These hypotheses were tested on a cross-sectional data base, where the adjustment parameters α0, α1, β0, and β1 estimated in Table 4 serve as the dependent variables. Measures of revenue and expenditure structures for the period 1975–78 are easily obtained from the Fund’s Government Finance Statistics Yearbook. The results in Table 5 are illuminating. They clearly indicate that the basic adjustment parameter for expenditure, a0, is higher in high inflation rate periods, with each percentage point increase in the quarterly inflation rate raising α0 by 0.13 percentage point. The parameter is also lower for countries where the original sample period is long, for example, extending back into the late 1950s or early 1960s. It is not affected by the basic structure of expenditure in terms of object categories. The parameter α1, reflecting the impact of the level of inflation on the rate of adjustment, is not affected by the rate of inflation but is, not surprisingly, reduced where there is a high standard deviation in the quarterly inflation rate. In other words, where there is considerable variability in the overall inflation rate, there is a smaller adjustment of total expenditure to changes in the overall inflation rate. The results also suggest that countries with a high fraction of capital to total expenditure are more likely to raise their expenditure adjustment coefficients in periods of high inflation. The estimations do not readily explain cross-country variations in the revenue parameters β0 and β1. Surprisingly, these results do not indicate any sensitivity in the revenue adjustment parameter to the composition of the revenue.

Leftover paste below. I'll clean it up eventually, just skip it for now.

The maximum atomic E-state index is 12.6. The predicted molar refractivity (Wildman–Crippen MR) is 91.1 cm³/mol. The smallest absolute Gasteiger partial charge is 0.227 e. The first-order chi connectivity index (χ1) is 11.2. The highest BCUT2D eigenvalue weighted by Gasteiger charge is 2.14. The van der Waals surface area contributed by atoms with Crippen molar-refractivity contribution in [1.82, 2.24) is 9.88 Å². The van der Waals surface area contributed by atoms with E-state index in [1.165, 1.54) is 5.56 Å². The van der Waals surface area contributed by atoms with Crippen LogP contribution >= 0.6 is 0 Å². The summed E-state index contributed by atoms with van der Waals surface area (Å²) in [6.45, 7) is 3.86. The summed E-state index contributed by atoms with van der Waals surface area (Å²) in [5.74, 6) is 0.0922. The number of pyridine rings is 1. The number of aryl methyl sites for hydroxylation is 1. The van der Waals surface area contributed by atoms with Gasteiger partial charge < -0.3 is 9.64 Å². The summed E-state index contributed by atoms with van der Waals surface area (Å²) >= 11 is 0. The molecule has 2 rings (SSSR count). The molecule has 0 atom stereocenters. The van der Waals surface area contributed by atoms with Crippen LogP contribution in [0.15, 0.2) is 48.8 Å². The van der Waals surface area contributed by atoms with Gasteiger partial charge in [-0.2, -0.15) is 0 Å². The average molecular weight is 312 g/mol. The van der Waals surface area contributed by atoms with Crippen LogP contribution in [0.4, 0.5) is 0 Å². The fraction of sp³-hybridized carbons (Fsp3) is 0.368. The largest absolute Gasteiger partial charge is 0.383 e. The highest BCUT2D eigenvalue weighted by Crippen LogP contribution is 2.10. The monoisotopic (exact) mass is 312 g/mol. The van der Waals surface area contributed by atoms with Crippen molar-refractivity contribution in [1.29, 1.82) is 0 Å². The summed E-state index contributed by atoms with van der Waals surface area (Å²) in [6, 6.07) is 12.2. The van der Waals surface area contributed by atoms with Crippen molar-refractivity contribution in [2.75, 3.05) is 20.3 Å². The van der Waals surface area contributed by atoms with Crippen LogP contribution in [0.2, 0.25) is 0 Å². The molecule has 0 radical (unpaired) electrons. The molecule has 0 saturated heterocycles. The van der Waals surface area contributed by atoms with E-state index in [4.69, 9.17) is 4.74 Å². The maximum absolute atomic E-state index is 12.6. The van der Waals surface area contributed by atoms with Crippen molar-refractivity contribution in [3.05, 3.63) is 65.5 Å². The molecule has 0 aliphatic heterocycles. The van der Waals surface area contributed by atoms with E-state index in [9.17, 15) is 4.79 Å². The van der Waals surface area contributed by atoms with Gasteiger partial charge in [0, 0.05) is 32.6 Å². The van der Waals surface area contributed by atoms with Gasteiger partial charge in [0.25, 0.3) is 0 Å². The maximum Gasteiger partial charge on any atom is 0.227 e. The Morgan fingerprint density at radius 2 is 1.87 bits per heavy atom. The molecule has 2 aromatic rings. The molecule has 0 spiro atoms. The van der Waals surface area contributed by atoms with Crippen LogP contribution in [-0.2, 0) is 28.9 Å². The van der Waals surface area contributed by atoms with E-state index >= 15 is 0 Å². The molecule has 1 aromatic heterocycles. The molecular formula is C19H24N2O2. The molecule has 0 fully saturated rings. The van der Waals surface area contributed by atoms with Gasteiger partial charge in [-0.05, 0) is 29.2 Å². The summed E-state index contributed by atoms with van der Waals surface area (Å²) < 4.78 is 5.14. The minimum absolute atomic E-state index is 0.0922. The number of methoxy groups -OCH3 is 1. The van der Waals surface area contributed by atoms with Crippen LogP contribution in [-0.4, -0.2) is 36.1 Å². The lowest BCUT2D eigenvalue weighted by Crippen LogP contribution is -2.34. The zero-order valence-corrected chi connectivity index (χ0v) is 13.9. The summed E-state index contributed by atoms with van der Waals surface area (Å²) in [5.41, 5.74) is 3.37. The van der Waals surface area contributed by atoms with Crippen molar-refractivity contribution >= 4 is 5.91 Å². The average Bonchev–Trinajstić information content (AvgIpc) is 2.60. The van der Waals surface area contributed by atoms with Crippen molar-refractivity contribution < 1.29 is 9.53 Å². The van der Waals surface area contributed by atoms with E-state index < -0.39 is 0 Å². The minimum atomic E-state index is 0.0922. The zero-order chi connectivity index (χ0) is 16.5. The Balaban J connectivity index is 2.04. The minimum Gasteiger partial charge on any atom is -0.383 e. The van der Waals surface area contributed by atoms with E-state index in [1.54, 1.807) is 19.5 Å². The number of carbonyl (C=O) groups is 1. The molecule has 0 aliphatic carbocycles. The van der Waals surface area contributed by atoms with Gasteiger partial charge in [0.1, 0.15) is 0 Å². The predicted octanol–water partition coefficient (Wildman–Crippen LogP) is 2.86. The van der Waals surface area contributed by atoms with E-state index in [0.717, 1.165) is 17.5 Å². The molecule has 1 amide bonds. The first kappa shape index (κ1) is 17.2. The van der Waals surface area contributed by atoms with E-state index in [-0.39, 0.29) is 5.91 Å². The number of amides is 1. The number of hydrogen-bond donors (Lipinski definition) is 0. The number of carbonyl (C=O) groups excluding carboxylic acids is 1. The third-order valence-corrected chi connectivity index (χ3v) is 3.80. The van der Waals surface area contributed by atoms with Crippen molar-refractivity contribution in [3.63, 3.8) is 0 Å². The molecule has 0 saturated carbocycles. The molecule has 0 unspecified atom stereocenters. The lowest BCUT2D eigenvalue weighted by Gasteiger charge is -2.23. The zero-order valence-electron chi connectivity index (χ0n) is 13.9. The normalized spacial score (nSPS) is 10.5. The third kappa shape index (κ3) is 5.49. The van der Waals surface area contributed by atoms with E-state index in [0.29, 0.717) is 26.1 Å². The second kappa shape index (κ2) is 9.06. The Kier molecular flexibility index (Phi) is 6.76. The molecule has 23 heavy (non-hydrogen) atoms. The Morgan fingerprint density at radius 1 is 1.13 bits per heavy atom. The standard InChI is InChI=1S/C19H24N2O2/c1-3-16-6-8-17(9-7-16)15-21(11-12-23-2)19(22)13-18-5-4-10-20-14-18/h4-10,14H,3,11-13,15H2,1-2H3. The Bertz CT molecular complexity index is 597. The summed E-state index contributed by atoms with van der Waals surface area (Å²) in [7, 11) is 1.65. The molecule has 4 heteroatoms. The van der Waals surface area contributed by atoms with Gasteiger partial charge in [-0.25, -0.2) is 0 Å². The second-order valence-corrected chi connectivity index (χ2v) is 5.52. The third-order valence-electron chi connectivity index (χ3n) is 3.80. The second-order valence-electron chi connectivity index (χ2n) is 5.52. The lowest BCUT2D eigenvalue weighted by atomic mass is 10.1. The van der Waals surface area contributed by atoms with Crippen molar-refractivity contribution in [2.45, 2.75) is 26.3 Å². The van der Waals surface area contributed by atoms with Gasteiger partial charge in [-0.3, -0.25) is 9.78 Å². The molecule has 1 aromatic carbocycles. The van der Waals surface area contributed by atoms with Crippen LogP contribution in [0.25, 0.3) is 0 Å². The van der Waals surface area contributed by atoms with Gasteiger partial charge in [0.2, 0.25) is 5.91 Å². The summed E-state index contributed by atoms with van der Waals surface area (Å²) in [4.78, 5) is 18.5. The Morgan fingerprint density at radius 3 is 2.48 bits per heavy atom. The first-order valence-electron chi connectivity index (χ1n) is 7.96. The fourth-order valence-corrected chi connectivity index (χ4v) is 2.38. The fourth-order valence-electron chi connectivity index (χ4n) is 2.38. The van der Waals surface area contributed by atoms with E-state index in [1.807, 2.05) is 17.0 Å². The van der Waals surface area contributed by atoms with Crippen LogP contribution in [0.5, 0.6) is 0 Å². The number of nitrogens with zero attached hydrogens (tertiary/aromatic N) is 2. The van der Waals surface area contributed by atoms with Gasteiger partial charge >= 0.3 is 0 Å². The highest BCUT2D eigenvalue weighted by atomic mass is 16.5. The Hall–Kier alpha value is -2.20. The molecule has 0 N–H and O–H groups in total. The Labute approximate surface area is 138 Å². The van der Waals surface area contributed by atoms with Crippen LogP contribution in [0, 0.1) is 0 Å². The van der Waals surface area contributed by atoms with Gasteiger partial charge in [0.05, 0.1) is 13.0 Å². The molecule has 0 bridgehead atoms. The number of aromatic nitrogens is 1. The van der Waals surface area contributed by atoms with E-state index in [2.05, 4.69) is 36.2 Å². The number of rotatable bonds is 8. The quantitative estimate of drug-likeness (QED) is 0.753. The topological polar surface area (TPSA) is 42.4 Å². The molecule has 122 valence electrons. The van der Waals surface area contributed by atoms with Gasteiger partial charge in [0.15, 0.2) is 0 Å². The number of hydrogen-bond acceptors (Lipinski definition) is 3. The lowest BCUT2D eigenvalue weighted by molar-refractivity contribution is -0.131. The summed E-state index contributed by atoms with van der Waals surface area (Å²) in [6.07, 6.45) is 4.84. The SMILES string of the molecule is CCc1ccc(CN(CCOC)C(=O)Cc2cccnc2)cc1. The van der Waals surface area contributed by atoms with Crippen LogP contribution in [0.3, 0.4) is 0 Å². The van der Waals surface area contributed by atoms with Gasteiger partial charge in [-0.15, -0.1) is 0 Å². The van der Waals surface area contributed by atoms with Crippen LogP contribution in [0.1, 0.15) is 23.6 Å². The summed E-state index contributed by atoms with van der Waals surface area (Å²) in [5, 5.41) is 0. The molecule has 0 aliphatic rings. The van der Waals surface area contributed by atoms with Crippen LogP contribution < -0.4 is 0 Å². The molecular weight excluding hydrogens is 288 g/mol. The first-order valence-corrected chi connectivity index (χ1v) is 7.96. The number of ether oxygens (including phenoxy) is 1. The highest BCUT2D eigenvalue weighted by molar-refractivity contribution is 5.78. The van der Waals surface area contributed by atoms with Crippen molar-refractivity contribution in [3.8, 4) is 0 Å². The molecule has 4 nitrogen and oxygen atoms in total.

Table 5.

Determinants of Time-Series Adjustment Parameters Estimated in Table 4

article image
Sources: Table 4; International Monetary Fund, Government Finance Statistics Yearbook, Vol. III (1979).

Finally, the results in Table 6 clearly indicate that the rate of fiscal adjustment varies according to whether or not the change in the inflation rate was anticipated. They suggest that, in 90 per cent of the countries, expenditures adjust more rapidly than revenue in response to anticipated inflation. Equally striking, in 65 per cent of the countries the opposite adjustment pattern occurs with respect to unanticipated inflation, viz., that revenues adjust more rapidly than expenditure to unanticipated changes in prices. In fact, one startling result is that ν2, the expenditure adjustment parameter of expenditure to unanticipated inflation, is often less than zero, suggesting that unanticipated inflation leads to a slower growth in expenditure than would have occurred if actual and expected price changes were equal. This may reflect an asymmetry in behavior. While the result appears implausible for cases of Pta>Pte, one can more easily imagine reasons for a negative adjustment parameter when Pte>Pta. In a specification as simple as equation (12), there could be many factors underlying a larger than anticipated growth in expenditure despite a lower than anticipated rate of inflation. If anything, these results suggest that the phenomenon under discussion is as much a policy outcome as the unintended consequences of inflation on revenue or expenditure performance.

Table 6.